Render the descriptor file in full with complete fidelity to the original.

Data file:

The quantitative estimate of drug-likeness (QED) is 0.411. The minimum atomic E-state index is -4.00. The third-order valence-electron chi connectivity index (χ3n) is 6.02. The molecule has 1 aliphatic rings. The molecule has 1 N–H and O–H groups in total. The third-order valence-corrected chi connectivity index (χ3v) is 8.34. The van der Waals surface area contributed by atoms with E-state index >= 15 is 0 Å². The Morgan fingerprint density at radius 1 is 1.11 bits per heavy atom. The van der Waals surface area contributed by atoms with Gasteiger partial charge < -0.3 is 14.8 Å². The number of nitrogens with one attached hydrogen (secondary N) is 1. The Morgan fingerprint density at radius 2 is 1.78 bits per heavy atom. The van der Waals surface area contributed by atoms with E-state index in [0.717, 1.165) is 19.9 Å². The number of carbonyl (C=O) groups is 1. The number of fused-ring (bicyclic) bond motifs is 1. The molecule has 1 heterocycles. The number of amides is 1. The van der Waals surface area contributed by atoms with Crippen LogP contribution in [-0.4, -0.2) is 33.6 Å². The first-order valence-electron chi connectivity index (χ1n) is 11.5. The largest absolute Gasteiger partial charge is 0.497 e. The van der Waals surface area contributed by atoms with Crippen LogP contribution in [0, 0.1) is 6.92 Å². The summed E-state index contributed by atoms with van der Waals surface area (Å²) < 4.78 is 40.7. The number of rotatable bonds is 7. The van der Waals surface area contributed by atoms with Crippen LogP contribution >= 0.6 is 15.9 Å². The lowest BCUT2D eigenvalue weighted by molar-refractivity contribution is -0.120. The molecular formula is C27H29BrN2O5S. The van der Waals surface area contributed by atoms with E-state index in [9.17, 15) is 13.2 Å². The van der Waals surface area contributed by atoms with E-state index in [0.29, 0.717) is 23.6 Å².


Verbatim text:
The quantitative estimate of drug-likeness (QED) is 0.411. The minimum atomic E-state index is -4.00. The third-order valence-electron chi connectivity index (χ3n) is 6.02. The molecule has 1 aliphatic rings. The molecule has 1 N–H and O–H groups in total. The third-order valence-corrected chi connectivity index (χ3v) is 8.34. The van der Waals surface area contributed by atoms with E-state index >= 15 is 0 Å². The Morgan fingerprint density at radius 1 is 1.11 bits per heavy atom. The van der Waals surface area contributed by atoms with Gasteiger partial charge < -0.3 is 14.8 Å². The number of nitrogens with one attached hydrogen (secondary N) is 1. The Morgan fingerprint density at radius 2 is 1.78 bits per heavy atom. The van der Waals surface area contributed by atoms with E-state index in [0.717, 1.165) is 19.9 Å². The number of carbonyl (C=O) groups is 1. The number of fused-ring (bicyclic) bond motifs is 1. The molecule has 1 heterocycles. The number of amides is 1. The van der Waals surface area contributed by atoms with Crippen LogP contribution in [-0.4, -0.2) is 33.6 Å². The first-order valence-electron chi connectivity index (χ1n) is 11.5. The largest absolute Gasteiger partial charge is 0.497 e. The van der Waals surface area contributed by atoms with Crippen LogP contribution in [0, 0.1) is 6.92 Å². The summed E-state index contributed by atoms with van der Waals surface area (Å²) < 4.78 is 40.7. The number of rotatable bonds is 7. The van der Waals surface area contributed by atoms with Crippen LogP contribution >= 0.6 is 15.9 Å². The lowest BCUT2D eigenvalue weighted by molar-refractivity contribution is -0.120. The molecular formula is C27H29BrN2O5S. The van der Waals surface area contributed by atoms with E-state index in [9.17, 15) is 13.2 Å². The van der Waals surface area contributed by atoms with E-state index in [0.29, 0.717) is 23.6 Å².